Since the 1930s, the building which holds Morgan’s Treasure, an antique store in downtown Waynesburg, has remained in the same family, but now that’s likely to change.
After choosing to downsize Morgan’s Treasure, owner Kim Pedilion made the decision to put the building, which sits just off of E High St, up for sale in August.
For more than 85 years, the building has been passed through Pedilion’s family, beginning with her grandfather’s dry cleaning business. Despite the heritage, it’s only recently become an antique store selling vintage items.
“This was my grandfathers dry cleaners, so it was here about 85 years, probably, and from there, my dad took it over,” said Pedilion. “Given health reasons, he couldn’t do it any longer, so I ended up with it.”
After taking over the dry cleaning business from her father, Pedilion started to make slow progression towards changing the family business six years ago, with influence from her parents background in auctioneering.
“My mom and dad were auctioneers; they’ve been in the business for years,” Pedilion said. “I’ve always helped them at the auctions, so I accumulated a lot of stuff. We had yard sales outside when the dry cleaner was here for probably 10 to 11 years.”
As the dry cleaning business began to fall off, Pedilion said it only made sense to convert the business into an antique store to help move some of the items her family had acquired through various auctions.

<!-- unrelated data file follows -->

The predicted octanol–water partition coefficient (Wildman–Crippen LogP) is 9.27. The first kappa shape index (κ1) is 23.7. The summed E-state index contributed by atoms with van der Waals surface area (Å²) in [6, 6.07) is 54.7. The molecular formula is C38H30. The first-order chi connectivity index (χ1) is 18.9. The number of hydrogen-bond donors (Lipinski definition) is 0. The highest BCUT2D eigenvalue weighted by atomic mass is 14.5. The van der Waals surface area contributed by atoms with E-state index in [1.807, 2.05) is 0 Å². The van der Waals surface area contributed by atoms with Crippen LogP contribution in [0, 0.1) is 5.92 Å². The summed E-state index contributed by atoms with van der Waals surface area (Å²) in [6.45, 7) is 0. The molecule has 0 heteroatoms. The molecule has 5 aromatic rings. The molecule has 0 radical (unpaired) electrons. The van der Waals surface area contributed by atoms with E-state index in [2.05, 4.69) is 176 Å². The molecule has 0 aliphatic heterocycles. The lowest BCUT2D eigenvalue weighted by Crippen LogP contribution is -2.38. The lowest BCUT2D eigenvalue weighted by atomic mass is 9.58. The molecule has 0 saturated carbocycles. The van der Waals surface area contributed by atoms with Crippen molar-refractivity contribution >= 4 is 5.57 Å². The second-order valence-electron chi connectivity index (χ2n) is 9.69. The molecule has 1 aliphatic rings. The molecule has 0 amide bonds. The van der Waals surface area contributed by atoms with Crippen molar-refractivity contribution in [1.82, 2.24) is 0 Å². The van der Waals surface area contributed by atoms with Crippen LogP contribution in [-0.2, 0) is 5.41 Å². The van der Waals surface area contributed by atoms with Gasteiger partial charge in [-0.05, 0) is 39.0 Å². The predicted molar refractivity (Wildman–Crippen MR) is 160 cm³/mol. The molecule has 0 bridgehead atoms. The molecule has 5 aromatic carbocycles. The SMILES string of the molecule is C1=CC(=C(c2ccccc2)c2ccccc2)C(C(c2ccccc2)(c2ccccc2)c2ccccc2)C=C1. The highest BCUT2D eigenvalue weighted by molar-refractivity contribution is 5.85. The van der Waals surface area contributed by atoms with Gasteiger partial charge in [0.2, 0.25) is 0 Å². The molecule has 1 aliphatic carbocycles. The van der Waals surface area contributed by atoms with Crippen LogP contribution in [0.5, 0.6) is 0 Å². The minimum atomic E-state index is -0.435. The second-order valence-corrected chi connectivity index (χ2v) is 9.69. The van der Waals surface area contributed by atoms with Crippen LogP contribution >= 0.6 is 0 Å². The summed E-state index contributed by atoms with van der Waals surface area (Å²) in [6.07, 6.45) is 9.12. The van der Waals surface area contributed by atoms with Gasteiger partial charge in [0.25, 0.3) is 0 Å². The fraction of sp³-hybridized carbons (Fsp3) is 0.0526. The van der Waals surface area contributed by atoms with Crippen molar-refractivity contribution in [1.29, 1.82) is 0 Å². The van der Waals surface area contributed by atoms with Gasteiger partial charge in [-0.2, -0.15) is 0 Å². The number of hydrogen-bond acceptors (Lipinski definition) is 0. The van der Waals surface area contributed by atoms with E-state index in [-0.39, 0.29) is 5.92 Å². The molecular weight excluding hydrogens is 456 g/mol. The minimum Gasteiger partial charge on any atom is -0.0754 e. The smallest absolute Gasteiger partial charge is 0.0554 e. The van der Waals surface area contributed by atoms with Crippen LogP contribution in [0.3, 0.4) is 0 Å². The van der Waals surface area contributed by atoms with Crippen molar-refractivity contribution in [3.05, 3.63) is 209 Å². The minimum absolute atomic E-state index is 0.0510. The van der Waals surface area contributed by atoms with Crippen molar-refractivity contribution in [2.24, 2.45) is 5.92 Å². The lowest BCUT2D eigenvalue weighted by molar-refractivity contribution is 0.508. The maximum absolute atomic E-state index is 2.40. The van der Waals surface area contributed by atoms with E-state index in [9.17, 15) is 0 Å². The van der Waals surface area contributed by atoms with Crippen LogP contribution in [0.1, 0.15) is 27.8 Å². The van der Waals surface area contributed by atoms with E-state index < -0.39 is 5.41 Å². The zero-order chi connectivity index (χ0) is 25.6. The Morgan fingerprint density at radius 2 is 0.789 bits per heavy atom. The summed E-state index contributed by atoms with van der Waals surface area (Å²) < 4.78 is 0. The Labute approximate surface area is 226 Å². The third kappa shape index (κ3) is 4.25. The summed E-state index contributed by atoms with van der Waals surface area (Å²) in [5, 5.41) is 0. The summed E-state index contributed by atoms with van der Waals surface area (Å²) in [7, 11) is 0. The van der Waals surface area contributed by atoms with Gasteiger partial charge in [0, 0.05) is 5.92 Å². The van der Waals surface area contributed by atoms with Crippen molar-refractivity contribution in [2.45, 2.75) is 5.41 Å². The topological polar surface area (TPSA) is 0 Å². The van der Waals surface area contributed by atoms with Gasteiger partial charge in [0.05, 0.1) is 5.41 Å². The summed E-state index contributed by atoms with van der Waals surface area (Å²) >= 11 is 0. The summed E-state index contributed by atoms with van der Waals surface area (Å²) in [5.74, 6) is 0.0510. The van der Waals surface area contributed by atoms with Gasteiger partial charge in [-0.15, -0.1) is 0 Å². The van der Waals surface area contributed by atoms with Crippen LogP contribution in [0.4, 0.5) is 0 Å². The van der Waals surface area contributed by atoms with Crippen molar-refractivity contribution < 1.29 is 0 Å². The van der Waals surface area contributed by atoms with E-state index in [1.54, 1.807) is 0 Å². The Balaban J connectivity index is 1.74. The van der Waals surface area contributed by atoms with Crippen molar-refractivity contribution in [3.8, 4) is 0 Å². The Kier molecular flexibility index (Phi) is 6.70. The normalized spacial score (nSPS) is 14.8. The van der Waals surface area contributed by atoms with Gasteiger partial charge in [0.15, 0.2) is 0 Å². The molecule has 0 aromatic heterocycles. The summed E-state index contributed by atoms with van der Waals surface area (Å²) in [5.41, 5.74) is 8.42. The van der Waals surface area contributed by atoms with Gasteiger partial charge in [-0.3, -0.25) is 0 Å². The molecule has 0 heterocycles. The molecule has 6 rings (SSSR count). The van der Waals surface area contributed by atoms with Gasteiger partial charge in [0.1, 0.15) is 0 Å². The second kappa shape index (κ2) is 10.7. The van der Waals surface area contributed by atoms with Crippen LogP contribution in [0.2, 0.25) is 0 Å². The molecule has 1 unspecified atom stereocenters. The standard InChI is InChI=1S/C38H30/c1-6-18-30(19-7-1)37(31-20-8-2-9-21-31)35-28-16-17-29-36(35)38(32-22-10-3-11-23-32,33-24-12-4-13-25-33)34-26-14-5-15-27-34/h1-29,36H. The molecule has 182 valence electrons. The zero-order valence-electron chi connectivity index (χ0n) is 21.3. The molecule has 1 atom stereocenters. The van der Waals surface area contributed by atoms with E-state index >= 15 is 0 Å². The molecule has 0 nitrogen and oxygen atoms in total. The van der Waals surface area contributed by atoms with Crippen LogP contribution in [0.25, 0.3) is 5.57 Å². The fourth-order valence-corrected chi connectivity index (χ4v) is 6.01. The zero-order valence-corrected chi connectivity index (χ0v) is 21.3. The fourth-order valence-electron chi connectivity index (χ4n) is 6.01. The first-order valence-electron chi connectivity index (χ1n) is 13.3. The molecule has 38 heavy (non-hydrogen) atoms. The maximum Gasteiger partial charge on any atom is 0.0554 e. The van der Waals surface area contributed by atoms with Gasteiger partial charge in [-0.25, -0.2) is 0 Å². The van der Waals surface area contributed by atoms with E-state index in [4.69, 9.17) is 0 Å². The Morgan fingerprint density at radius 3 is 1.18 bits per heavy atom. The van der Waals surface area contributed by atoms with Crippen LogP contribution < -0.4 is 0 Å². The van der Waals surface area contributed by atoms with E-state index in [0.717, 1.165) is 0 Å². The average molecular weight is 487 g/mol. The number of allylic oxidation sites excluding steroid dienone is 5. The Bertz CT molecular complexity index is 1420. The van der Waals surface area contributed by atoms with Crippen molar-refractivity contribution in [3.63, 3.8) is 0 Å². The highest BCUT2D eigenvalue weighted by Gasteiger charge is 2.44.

“Dry cleaning is a dead business, so we had been selling stuff in the dry cleaning business like jewelry and dishes and stuff like that,” Pedilion said. “We had already been doing that for about 10 years or so before we started [Morgan’s Treasure] and then just decided to get rid of the dry cleaning and turn it into a store.”
While there had been segments of the property for sale earlier, Pedilion said her husband encouraged her to put the entire building up for sale through a realtor.
“People approached us about different things and so we entertained selling parts of it, but then we just decided that to do all of it in one big shot with the realtor would be best,” Pedilion said.
Even though the property is up for sale, Pedilion said she hopes to continue the antique store – just in a different location.
“At this time, I’ll probably just go somewhere else,” Pedilion said. “There is no set plan since we don’t know how long it will take for the building to sell.”
After putting the store up for sale towards the end of the summer, Pedilion said there hasn’t been significant buyer interest. But, as she prepares to sell the building, which has been passed down in her family for decades, Pedilion said she’ll miss having it.
“My husband has been trying to get me to do this for a year and a half,” Pedilion said. “It took him a year and a half; it was a difficult decision to make.”